March 02, 2011

Last chance

I am going over PRODIGAL MAGGIE once more with a fine-tooth comb.

My method is this:

I go through one chapter at a time, in order.  For each chapter, I read through my beta-critiqued manuscripts, incorporating changes as necessary.

Next I read the chapter out loud. This is helpful in many ways, especially in picking up on clumsy sentence structure and inauthentic dialogue.

As I go, if I cannot quite make my mind up about a beta comment, or can't decide if one word or another works in a particular sentence, or there's anything else I need to mull over, I add it (the text in question, the problem I and/or my beta(s) have with it, and the page number) to a file, which also includes overarching changes (such as deciding to spell a last name differently), and words I notice I'm overusing. I will review this list once I've gone through the entire manuscript.
Once I get through all the chapters and review the above file, making decisions on those items, I will print the newly polished manuscript (in a different font, as the wise Holly Dodson advises), and read through one more time.

I'll fix whatever (hopefully) minor things I find, then it will be query time.

How does the final sweep of your work compare to mine? MAGGIE being my first novel, I've never done a final edit before querying, so I'd like to know how others go about it.

It feels like I could tinker forever, but I know I just have to get it out there.

5 comments:

JEM said...

Interesting process, good luck to you! I finished the first draft of my WIP this weekend and am already going through making big structural changes to the sequence of events and the plotline based on feedback from readers. After that, I have no idea what I'll do :).

The Blue Lipstick Samurai said...

I love when you post about your editing and revising techniques; you're so analytical and thoughtful with each little detail.

I totally agree in reading things out loud--- especially since my big revision project recently was the monologue, which had to be performed. If it sounds right out loud, that's how it should go on paper.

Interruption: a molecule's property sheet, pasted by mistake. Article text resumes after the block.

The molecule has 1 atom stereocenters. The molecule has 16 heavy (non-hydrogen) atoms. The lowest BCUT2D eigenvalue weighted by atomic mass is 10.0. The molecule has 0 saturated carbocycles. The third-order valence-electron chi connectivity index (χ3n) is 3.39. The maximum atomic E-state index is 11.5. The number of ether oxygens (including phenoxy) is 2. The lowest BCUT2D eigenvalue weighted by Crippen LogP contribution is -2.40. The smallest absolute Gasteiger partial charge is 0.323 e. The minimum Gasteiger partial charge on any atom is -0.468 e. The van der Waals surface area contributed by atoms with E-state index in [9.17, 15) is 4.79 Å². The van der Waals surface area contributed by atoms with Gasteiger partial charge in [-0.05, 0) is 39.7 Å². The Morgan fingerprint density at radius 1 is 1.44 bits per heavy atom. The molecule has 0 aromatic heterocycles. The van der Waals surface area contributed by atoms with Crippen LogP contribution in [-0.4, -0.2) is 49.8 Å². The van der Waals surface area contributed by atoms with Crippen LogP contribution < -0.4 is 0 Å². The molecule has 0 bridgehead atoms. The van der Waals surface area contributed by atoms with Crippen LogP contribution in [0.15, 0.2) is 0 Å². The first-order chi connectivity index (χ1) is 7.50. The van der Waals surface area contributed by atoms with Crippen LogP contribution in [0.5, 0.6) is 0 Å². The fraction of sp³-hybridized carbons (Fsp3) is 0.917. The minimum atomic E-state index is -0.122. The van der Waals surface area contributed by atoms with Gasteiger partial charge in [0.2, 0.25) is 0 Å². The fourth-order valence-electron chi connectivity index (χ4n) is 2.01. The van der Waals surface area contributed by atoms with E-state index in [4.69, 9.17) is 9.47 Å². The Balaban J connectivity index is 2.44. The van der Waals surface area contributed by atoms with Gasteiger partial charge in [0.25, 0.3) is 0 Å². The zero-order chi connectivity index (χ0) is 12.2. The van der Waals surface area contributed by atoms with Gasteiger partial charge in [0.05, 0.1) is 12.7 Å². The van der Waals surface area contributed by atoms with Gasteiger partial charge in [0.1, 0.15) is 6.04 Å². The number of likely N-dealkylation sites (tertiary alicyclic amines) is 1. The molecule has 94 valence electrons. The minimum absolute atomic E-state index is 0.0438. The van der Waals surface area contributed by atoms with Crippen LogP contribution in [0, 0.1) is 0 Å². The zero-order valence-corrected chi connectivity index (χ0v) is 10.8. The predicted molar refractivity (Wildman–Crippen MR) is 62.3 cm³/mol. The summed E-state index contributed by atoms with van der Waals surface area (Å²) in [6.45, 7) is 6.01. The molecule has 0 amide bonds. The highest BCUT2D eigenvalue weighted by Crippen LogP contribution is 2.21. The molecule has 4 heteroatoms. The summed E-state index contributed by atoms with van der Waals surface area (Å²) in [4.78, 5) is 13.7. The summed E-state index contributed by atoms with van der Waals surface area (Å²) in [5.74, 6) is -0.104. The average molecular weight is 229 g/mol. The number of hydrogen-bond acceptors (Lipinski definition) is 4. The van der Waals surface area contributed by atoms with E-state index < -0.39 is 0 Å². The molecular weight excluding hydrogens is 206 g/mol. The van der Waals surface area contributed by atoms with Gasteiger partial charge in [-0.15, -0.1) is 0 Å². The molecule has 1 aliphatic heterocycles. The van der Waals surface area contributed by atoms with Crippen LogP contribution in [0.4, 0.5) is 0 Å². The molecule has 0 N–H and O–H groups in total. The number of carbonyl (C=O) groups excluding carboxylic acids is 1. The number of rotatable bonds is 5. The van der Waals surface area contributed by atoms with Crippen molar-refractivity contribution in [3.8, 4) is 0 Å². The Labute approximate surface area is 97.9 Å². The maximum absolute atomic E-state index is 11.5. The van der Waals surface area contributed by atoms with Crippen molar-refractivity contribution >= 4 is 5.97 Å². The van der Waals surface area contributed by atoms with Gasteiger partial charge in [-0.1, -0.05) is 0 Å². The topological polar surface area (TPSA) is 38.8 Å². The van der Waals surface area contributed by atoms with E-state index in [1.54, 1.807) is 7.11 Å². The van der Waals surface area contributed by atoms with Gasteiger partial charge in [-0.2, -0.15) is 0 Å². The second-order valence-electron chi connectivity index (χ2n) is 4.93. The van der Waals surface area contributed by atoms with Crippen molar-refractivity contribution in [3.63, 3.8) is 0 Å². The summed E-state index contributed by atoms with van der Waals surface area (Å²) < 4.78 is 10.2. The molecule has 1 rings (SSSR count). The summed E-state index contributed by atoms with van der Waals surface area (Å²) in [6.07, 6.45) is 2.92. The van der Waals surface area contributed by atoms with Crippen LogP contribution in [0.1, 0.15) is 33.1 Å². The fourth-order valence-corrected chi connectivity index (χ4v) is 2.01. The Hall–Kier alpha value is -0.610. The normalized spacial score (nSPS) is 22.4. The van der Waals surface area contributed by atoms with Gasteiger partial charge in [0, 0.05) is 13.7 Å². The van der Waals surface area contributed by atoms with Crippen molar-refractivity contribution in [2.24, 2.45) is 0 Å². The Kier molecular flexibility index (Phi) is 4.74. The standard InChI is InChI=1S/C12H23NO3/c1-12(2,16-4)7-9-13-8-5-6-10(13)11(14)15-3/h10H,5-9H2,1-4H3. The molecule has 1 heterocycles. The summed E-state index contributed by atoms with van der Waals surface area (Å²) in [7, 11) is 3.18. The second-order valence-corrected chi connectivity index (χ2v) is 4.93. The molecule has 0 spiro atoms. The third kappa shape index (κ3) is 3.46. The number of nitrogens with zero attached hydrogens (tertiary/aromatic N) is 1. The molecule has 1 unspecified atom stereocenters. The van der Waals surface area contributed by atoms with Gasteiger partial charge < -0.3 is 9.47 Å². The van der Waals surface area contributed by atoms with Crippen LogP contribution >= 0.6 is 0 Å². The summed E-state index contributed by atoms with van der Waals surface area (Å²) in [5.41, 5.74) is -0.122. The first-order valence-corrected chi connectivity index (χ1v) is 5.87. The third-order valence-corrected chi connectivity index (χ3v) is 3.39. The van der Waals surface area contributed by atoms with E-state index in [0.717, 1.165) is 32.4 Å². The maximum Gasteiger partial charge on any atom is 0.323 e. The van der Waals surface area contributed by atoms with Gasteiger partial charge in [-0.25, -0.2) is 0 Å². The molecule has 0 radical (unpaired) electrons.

I printed mine out in chunks, then pasted each chunk on a big index card, worked it all around, threaded things on small index cards... Of course, that works much better with a smaller piece.

But my revision and outlining technique comes down to index cards. They're inspiring, I guess?

Great post! Good luck! :D

Miss Cole said...

Good luck to you!

I'm a highlighter fiend. I highlight stuff that needs changing or, like you, sounds like it's been used too much.

I use red pen to make notes to myself and reading aloud is so important to catch mistakes you would otherwise miss.

Remilda Graystone said...

I think I'll try your way because I'm kind of in the same place, and it does feel like I could keep tinkering with it for forever. *sigh* How you edit sounds much better than my way, so I'm glad for the post. And good luck with querying when you get around to it! Hope the journey is easy and bump-free!

Abby Stevens said...

JEM - I wrote MAGGIE sort of oddly. None of my betas ever saw a first draft. My 'alpha' saw probably something like a third draft, and my betas saw a fifth-ish draft. Bizarre, I know, but that beginning definitely affects my process now.

Glenna - Thank you! I don't feel particularly analytical or thoughtful, lol, mostly just lost!

For a monologue, I think note cards is an excellent idea, and reading aloud is a must!

Miss Cole - I always kinda wished I could be one of the highlighter-types when I was in college. It just looks so neat, going along highlighting with different colors and using post-it flags and stuff, but my brain just doesn't seem to work that way (which is weird since I'm a visual person...?)

Remilda - Thank you and thank you! I wish the same for you (and all my other writer friends ;))

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